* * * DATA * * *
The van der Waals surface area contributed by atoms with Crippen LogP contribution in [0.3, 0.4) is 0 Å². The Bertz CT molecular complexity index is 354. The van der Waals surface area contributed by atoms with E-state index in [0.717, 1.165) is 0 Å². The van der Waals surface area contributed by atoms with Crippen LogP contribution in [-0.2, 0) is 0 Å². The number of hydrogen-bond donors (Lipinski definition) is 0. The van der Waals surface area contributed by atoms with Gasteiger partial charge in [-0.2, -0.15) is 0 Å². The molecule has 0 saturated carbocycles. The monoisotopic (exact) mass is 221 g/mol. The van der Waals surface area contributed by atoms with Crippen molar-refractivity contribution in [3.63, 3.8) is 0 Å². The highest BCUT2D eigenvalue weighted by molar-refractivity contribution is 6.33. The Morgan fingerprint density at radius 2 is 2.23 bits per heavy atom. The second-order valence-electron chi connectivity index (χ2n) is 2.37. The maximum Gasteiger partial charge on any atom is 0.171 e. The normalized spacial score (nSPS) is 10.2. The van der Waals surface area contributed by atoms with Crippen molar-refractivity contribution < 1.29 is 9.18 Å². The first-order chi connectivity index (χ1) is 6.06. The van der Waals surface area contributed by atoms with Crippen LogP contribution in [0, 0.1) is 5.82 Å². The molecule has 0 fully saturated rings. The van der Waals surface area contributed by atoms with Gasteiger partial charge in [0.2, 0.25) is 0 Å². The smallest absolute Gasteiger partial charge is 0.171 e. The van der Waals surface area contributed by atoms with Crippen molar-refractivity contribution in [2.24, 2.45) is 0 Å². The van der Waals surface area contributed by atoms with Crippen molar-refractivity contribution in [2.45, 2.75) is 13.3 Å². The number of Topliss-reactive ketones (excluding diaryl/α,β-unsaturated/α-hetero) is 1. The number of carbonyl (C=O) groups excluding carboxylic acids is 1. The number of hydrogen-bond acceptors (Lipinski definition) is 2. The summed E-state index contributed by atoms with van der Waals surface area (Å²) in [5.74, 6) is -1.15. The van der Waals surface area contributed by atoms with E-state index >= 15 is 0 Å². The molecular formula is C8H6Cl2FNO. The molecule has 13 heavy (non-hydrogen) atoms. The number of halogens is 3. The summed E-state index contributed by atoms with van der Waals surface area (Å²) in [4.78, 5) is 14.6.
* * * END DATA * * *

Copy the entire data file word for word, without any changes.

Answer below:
The van der Waals surface area contributed by atoms with Crippen LogP contribution in [0.3, 0.4) is 0 Å². The Bertz CT molecular complexity index is 354. The van der Waals surface area contributed by atoms with E-state index in [0.717, 1.165) is 0 Å². The van der Waals surface area contributed by atoms with Crippen LogP contribution in [-0.2, 0) is 0 Å². The number of hydrogen-bond donors (Lipinski definition) is 0. The van der Waals surface area contributed by atoms with Gasteiger partial charge in [-0.2, -0.15) is 0 Å². The molecule has 0 saturated carbocycles. The monoisotopic (exact) mass is 221 g/mol. The van der Waals surface area contributed by atoms with Crippen molar-refractivity contribution in [3.63, 3.8) is 0 Å². The highest BCUT2D eigenvalue weighted by molar-refractivity contribution is 6.33. The Morgan fingerprint density at radius 2 is 2.23 bits per heavy atom. The second-order valence-electron chi connectivity index (χ2n) is 2.37. The maximum Gasteiger partial charge on any atom is 0.171 e. The normalized spacial score (nSPS) is 10.2. The van der Waals surface area contributed by atoms with Crippen molar-refractivity contribution < 1.29 is 9.18 Å². The first-order chi connectivity index (χ1) is 6.06. The van der Waals surface area contributed by atoms with Crippen LogP contribution in [0, 0.1) is 5.82 Å². The molecule has 0 fully saturated rings. The van der Waals surface area contributed by atoms with Gasteiger partial charge in [0.2, 0.25) is 0 Å². The smallest absolute Gasteiger partial charge is 0.171 e. The van der Waals surface area contributed by atoms with Crippen molar-refractivity contribution in [2.24, 2.45) is 0 Å². The van der Waals surface area contributed by atoms with Crippen molar-refractivity contribution in [2.45, 2.75) is 13.3 Å². The number of Topliss-reactive ketones (excluding diaryl/α,β-unsaturated/α-hetero) is 1. The number of carbonyl (C=O) groups excluding carboxylic acids is 1. The number of hydrogen-bond acceptors (Lipinski definition) is 2. The summed E-state index contributed by atoms with van der Waals surface area (Å²) in [5.74, 6) is -1.15. The van der Waals surface area contributed by atoms with E-state index >= 15 is 0 Å². The molecular formula is C8H6Cl2FNO. The molecule has 13 heavy (non-hydrogen) atoms. The number of halogens is 3. The summed E-state index contributed by atoms with van der Waals surface area (Å²) in [4.78, 5) is 14.6.